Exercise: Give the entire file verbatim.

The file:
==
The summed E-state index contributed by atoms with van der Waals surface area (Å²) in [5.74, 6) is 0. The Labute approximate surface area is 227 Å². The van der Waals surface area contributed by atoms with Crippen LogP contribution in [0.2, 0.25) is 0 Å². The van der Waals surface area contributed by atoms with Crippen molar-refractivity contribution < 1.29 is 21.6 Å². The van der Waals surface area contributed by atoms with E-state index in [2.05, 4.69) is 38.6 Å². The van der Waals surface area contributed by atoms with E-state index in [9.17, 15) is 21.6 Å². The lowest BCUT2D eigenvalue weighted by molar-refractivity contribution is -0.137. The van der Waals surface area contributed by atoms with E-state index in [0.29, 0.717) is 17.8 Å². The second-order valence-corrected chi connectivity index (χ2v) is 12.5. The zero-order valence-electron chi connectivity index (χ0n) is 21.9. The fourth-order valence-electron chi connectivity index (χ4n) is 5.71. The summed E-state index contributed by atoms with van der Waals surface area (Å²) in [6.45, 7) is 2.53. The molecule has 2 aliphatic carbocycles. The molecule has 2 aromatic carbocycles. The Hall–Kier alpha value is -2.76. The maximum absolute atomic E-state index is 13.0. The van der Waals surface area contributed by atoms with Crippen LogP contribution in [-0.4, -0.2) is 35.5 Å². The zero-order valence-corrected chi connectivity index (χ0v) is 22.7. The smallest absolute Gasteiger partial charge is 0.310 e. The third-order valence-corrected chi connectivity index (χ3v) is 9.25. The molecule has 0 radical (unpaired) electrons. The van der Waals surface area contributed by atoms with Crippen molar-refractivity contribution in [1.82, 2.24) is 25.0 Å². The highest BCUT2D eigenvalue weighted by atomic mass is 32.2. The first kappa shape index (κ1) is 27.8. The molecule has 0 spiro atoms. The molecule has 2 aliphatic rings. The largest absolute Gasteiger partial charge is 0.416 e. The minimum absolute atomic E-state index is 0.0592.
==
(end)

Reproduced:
The summed E-state index contributed by atoms with van der Waals surface area (Å²) in [5.74, 6) is 0. The Labute approximate surface area is 227 Å². The van der Waals surface area contributed by atoms with Crippen LogP contribution in [0.2, 0.25) is 0 Å². The van der Waals surface area contributed by atoms with Crippen molar-refractivity contribution < 1.29 is 21.6 Å². The van der Waals surface area contributed by atoms with E-state index in [2.05, 4.69) is 38.6 Å². The van der Waals surface area contributed by atoms with E-state index in [9.17, 15) is 21.6 Å². The lowest BCUT2D eigenvalue weighted by molar-refractivity contribution is -0.137. The van der Waals surface area contributed by atoms with E-state index in [0.29, 0.717) is 17.8 Å². The second-order valence-corrected chi connectivity index (χ2v) is 12.5. The zero-order valence-electron chi connectivity index (χ0n) is 21.9. The fourth-order valence-electron chi connectivity index (χ4n) is 5.71. The summed E-state index contributed by atoms with van der Waals surface area (Å²) in [6.45, 7) is 2.53. The molecule has 2 aliphatic carbocycles. The molecule has 2 aromatic carbocycles. The Hall–Kier alpha value is -2.76. The maximum absolute atomic E-state index is 13.0. The van der Waals surface area contributed by atoms with Crippen LogP contribution in [-0.4, -0.2) is 35.5 Å². The zero-order valence-corrected chi connectivity index (χ0v) is 22.7. The smallest absolute Gasteiger partial charge is 0.310 e. The third-order valence-corrected chi connectivity index (χ3v) is 9.25. The molecule has 0 radical (unpaired) electrons. The van der Waals surface area contributed by atoms with Crippen molar-refractivity contribution in [1.82, 2.24) is 25.0 Å². The highest BCUT2D eigenvalue weighted by atomic mass is 32.2. The first kappa shape index (κ1) is 27.8. The molecule has 0 spiro atoms. The molecule has 2 aliphatic rings. The largest absolute Gasteiger partial charge is 0.416 e. The minimum absolute atomic E-state index is 0.0592.